For the specimens polished with 100-grit, the surface flaws cannot be eliminated totally. Then, both volume flaws and surface flaws on the surface or linked to the surface of the specimen may cause fracture. If failure occurs due to only surface flaws (microcracks) or only volume flaws (pores), then either the surface flaw or pore size distribution will govern the strength distribution. On the other hand, if both volume flaws and surface flaws may be the reason of failure, each individual flaw population will have its typical size distribution and lead to distributions with different Weibull parameters. As a result, the strength distribution cannot be modeled by one single flaw size distribution tail [15, 21].

Furthermore, since the inhomogeneity size in the Vita VMK 68 is not negligible compared to the size of the specimens, there may occur the interaction of flaws in the component. However, the main property of the Weibull statistics is that it is assumed that the cracks in the material do not interact.

In Figure 3 Weibull plot of strength of Vita VMK 68 polished with 100-grit is shown. It is evident that there are three different types of Weibull distributions which occur due to volume flaws, surface flaws, and their interaction.

128065.fig.003
Figure 3: The Weibull plot of strength of Vita VMK 68 polished with 100-grit. The dashed line indicates the original population, and solid lines indicate volume and surface flaw populations.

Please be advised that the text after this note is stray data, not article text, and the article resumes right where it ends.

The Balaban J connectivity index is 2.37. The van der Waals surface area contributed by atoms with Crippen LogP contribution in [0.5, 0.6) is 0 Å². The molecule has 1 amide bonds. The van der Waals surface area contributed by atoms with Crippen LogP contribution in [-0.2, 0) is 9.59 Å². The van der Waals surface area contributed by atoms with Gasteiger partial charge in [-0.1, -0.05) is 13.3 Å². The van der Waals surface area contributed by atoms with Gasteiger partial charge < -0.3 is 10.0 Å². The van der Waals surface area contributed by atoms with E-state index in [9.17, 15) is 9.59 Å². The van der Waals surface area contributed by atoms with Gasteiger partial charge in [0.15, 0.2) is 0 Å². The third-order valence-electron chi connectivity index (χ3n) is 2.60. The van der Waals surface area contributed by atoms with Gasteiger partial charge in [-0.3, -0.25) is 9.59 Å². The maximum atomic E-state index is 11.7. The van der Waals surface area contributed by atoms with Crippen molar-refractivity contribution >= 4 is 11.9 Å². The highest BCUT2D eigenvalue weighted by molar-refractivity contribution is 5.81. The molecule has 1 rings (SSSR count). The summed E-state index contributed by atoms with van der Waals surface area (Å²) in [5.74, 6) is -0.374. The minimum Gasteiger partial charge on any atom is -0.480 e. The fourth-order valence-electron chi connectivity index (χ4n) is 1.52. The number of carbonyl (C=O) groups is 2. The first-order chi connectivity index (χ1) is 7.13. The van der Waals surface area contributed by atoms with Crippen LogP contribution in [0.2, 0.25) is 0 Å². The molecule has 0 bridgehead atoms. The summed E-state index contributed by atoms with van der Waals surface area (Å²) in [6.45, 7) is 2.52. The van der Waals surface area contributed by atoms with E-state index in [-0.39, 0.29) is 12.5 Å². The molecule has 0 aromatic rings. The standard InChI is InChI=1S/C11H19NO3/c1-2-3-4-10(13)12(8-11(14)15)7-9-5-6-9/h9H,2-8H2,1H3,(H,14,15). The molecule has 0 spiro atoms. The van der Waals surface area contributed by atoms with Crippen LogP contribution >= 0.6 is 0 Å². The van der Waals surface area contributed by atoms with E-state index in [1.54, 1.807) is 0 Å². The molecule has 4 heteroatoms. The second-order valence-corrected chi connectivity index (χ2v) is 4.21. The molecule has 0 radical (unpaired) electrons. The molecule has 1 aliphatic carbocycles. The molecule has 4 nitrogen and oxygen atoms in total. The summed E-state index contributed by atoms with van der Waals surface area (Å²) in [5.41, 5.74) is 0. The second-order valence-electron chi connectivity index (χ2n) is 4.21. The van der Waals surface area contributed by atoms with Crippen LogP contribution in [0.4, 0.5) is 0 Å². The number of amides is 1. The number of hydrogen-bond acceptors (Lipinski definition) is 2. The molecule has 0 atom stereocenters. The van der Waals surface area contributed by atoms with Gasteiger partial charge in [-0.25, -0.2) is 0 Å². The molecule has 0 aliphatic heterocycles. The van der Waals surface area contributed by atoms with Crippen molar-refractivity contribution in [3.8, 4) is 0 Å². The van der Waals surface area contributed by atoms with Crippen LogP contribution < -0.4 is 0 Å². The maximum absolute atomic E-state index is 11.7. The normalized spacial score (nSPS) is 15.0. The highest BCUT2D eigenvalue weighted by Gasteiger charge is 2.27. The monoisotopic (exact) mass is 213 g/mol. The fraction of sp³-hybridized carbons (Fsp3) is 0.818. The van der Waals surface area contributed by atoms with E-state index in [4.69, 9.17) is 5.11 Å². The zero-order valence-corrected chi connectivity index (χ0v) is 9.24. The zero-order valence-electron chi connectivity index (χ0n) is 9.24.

During the glazing, the fusion of the glass on the surface of the dental porcelain provides a glossy surface layer and introduces some compressive stresses on the specimen surface. These compressive stresses result in a higher mean flexural strength but also at the same time they cause a threshold stress for the failure. Such surface compressive stresses cause a stress-dependent Weibull modulus. Moreover, glazing may also round the crack tip of the surface flaws. Furthermore, before glazing, the specimens were polished in wet environment. Such an environment may result in a subcritical-crack growth, in other words stable crack growth. These features may lead to the so-called R-curve effect [43].

In the case of existence of R-curve effect, stable crack propagation occurs before an unstable failure, and the crack growth resistance increases with crack extension [44].